Gosh, I can’t even imagine having to see the person who has cat called you in the street at work. How scary! Has any of this affected you you behave on a run?
Hell no! My behaviours do not need changing, it is those who think harassment is okay who need to change theirs!
I wear what is physically most comfortable to run in, I love my body, it gets me through a hell of a lot of sh*t, I’m not going to make it sweaty and uncomfortable just in case there are d*ckheads out there! I do, as mentioned before, sometimes think about the probability of coming across such charming individuals when route planning.
Love your confidence! I agree whole heartedly, we shouldn’t feel like we have to dress differently to avoid unwanted comments. Unfortunately, I know a lot of women experience negative feedback and victim blaming when it comes to the harassment they encounter, have you experienced any of this?
I have had jokes from those I am closest to in my team at work but only because our friendship is so solid and they know I would have sarcastically said the same things myself in an attempt to laugh off any unease I have felt.
Two of my ex boyfriends (one was already an ex, the other I was with at the time) have commented on it, both have had an education and lost the privilege of my attention…I learnt I need to refine my taste in men haha!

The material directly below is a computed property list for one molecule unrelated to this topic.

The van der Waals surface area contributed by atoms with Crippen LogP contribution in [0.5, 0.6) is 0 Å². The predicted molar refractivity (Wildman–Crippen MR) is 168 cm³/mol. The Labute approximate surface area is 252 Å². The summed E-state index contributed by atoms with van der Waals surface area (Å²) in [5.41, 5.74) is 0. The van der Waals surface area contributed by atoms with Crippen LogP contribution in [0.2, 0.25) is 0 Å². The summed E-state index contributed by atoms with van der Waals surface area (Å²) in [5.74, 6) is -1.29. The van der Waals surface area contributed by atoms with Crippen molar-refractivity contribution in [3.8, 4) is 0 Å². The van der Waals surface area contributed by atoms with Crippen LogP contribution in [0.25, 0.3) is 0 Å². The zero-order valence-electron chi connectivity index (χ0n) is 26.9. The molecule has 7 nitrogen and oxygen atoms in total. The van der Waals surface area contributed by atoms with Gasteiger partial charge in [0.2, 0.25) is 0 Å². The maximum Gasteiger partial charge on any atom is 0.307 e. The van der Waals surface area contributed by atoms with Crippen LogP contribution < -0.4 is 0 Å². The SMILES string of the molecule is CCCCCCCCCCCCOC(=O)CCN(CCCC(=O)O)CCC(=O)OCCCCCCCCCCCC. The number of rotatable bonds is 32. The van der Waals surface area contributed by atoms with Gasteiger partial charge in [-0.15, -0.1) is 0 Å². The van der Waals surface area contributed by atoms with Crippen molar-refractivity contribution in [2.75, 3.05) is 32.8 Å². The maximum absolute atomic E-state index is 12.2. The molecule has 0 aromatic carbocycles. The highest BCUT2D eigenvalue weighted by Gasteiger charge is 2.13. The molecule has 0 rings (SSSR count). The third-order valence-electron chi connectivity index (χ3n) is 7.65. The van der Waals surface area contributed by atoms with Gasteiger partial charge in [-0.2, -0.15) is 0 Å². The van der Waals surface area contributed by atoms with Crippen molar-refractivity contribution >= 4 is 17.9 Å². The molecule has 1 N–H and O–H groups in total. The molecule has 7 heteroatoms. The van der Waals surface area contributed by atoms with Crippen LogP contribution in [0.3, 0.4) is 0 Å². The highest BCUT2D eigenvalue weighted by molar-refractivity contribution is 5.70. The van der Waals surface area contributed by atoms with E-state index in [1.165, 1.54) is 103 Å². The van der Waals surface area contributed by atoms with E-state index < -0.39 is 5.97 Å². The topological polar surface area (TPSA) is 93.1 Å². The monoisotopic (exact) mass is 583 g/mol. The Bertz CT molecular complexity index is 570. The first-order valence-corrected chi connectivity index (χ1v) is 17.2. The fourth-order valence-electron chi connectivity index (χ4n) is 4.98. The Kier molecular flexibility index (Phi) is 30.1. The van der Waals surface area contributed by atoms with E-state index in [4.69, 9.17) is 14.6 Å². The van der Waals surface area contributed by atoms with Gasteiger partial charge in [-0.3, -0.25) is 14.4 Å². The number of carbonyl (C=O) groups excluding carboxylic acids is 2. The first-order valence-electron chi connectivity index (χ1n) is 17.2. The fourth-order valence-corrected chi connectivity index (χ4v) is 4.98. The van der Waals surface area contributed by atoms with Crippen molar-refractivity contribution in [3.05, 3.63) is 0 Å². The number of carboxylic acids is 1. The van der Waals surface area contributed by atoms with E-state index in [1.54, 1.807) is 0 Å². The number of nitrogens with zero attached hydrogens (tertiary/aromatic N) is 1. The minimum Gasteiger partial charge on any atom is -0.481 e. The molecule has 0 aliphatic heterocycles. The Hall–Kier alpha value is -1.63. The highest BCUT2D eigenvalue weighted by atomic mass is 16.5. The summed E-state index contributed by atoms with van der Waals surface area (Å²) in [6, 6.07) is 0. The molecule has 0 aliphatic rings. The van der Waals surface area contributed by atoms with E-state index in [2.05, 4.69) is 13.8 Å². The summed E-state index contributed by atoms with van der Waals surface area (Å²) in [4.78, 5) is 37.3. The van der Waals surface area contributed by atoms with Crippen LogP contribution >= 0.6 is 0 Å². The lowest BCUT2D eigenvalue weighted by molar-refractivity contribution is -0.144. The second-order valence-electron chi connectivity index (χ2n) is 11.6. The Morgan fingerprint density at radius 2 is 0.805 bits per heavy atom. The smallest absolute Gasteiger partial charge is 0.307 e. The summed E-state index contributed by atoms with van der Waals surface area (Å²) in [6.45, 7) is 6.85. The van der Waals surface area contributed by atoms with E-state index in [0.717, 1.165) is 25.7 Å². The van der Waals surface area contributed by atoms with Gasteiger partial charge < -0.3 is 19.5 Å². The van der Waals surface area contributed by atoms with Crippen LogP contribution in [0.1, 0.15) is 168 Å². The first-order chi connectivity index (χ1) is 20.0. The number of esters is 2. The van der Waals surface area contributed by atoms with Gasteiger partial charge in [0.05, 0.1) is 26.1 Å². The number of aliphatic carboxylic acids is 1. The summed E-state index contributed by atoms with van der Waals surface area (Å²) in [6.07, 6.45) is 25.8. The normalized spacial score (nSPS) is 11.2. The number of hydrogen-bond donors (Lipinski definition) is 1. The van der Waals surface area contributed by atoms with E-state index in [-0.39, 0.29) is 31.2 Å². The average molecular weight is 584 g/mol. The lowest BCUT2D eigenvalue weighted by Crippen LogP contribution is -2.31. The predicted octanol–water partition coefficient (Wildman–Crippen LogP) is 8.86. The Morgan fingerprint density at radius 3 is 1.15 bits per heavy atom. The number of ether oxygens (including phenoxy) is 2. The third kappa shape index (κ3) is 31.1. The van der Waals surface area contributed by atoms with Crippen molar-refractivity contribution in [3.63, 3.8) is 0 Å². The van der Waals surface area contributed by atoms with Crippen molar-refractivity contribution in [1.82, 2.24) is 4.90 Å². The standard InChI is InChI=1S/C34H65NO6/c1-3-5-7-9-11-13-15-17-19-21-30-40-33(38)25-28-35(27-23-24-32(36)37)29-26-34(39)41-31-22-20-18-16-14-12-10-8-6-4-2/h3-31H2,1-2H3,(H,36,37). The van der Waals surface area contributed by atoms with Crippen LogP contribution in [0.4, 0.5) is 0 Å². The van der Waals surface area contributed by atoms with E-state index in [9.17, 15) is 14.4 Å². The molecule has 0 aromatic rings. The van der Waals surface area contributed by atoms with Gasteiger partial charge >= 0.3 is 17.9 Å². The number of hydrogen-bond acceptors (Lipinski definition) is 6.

Do you notice an influx in it at any particular time? I’ve noticed a lot of it during lockdown, for example.
Not really, although I am very aware of people becoming more concerned about WHERE runners are than how we are dressed during lockdown, but again, living somewhere so rural I am not likely to see others on the road when I am running, they are all on the footpaths which go through the fields.
Finally, what changes would you like to see to avoid this happening to you and other women in the future?
I want to see more education on consent, unsolicited behaviour, and make it all equal. Yes we, women of the world, are more likely to be the victims and not seen as the threats our male counterparts are but if we act like we can get away with unsolicited behaviour then how are we ever going to teach men where to draw the line. E.g. a female customer found my colleague on facebook, sent him a friend request and became his number 1 fan and asked him out, this was seen as cute but when male customers do the same to us it is seen as creepy.
Hannah, thank you so much. It’s easy to get hung up of the running side of street harassment sometimes. We mustn’t forget the other implications and how its impact can follow us through to other areas of life. I’m sure a lot of us don’t have to worry about seeing our harassers often but, of course, it is life and a real issue for some women. Education on consent and respect really is the first stepping stone in treating each other like human beings and ironing out harassment once and for all!